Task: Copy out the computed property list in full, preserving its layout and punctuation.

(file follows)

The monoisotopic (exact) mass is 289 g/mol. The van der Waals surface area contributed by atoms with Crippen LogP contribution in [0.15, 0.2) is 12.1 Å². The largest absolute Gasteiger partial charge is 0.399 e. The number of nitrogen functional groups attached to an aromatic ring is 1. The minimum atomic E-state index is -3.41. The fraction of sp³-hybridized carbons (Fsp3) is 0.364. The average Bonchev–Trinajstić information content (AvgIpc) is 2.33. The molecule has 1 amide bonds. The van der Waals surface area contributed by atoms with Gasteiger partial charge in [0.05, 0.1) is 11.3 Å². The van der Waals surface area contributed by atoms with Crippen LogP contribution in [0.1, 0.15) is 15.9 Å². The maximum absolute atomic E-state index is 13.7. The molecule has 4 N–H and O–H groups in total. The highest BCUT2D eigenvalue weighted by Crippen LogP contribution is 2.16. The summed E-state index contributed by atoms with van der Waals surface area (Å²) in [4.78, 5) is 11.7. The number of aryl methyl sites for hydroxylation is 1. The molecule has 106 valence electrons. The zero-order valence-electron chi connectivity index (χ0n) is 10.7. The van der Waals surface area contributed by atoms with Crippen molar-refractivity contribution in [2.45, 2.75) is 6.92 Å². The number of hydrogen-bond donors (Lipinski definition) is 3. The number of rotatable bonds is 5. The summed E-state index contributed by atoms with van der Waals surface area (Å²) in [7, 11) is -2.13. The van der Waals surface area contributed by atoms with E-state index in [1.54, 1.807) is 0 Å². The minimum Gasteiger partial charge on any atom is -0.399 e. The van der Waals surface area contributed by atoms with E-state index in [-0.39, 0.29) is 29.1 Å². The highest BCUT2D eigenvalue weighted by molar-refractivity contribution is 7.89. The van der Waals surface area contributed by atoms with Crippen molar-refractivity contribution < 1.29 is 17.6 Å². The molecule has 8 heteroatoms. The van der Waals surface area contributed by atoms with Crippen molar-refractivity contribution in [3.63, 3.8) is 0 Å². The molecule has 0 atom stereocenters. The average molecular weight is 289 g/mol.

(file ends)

The monoisotopic (exact) mass is 289 g/mol. The van der Waals surface area contributed by atoms with Crippen LogP contribution in [0.15, 0.2) is 12.1 Å². The largest absolute Gasteiger partial charge is 0.399 e. The number of nitrogen functional groups attached to an aromatic ring is 1. The minimum atomic E-state index is -3.41. The fraction of sp³-hybridized carbons (Fsp3) is 0.364. The average Bonchev–Trinajstić information content (AvgIpc) is 2.33. The molecule has 1 amide bonds. The van der Waals surface area contributed by atoms with Gasteiger partial charge in [0.05, 0.1) is 11.3 Å². The van der Waals surface area contributed by atoms with Crippen LogP contribution in [0.1, 0.15) is 15.9 Å². The maximum absolute atomic E-state index is 13.7. The molecule has 4 N–H and O–H groups in total. The highest BCUT2D eigenvalue weighted by Crippen LogP contribution is 2.16. The summed E-state index contributed by atoms with van der Waals surface area (Å²) in [4.78, 5) is 11.7. The number of aryl methyl sites for hydroxylation is 1. The molecule has 106 valence electrons. The zero-order valence-electron chi connectivity index (χ0n) is 10.7. The van der Waals surface area contributed by atoms with Crippen molar-refractivity contribution in [2.45, 2.75) is 6.92 Å². The number of hydrogen-bond donors (Lipinski definition) is 3. The number of rotatable bonds is 5. The summed E-state index contributed by atoms with van der Waals surface area (Å²) in [7, 11) is -2.13. The van der Waals surface area contributed by atoms with E-state index in [1.54, 1.807) is 0 Å². The minimum Gasteiger partial charge on any atom is -0.399 e. The van der Waals surface area contributed by atoms with E-state index in [-0.39, 0.29) is 29.1 Å². The highest BCUT2D eigenvalue weighted by molar-refractivity contribution is 7.89. The van der Waals surface area contributed by atoms with Crippen molar-refractivity contribution < 1.29 is 17.6 Å². The molecule has 8 heteroatoms. The van der Waals surface area contributed by atoms with Crippen molar-refractivity contribution in [3.63, 3.8) is 0 Å². The molecule has 0 atom stereocenters. The average molecular weight is 289 g/mol.